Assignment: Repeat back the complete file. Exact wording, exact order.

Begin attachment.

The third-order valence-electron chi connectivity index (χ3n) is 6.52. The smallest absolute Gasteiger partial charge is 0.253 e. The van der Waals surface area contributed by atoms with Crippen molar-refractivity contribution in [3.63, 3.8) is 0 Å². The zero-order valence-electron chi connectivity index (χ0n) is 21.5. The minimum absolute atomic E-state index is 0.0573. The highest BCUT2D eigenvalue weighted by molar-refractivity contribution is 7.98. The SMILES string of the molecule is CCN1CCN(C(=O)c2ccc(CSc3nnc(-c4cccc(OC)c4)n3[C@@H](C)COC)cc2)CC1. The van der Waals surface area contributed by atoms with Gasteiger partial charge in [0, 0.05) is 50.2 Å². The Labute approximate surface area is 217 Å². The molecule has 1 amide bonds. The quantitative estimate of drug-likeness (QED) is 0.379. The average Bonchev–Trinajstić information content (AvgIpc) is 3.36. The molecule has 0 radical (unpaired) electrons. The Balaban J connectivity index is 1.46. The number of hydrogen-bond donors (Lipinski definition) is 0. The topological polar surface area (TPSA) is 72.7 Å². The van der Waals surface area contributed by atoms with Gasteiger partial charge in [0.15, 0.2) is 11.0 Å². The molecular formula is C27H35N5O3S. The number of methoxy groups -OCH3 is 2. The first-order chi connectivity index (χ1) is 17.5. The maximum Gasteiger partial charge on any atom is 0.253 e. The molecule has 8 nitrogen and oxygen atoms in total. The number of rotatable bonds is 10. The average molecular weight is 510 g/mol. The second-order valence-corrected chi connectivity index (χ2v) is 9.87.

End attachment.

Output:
The third-order valence-electron chi connectivity index (χ3n) is 6.52. The smallest absolute Gasteiger partial charge is 0.253 e. The van der Waals surface area contributed by atoms with Crippen molar-refractivity contribution in [3.63, 3.8) is 0 Å². The zero-order valence-electron chi connectivity index (χ0n) is 21.5. The minimum absolute atomic E-state index is 0.0573. The highest BCUT2D eigenvalue weighted by molar-refractivity contribution is 7.98. The SMILES string of the molecule is CCN1CCN(C(=O)c2ccc(CSc3nnc(-c4cccc(OC)c4)n3[C@@H](C)COC)cc2)CC1. The van der Waals surface area contributed by atoms with Gasteiger partial charge in [0, 0.05) is 50.2 Å². The Labute approximate surface area is 217 Å². The molecule has 1 amide bonds. The quantitative estimate of drug-likeness (QED) is 0.379. The average Bonchev–Trinajstić information content (AvgIpc) is 3.36. The molecule has 0 radical (unpaired) electrons. The Balaban J connectivity index is 1.46. The number of hydrogen-bond donors (Lipinski definition) is 0. The topological polar surface area (TPSA) is 72.7 Å². The van der Waals surface area contributed by atoms with Gasteiger partial charge in [0.15, 0.2) is 11.0 Å². The molecular formula is C27H35N5O3S. The number of methoxy groups -OCH3 is 2. The first-order chi connectivity index (χ1) is 17.5. The maximum Gasteiger partial charge on any atom is 0.253 e. The molecule has 8 nitrogen and oxygen atoms in total. The number of rotatable bonds is 10. The average molecular weight is 510 g/mol. The second-order valence-corrected chi connectivity index (χ2v) is 9.87.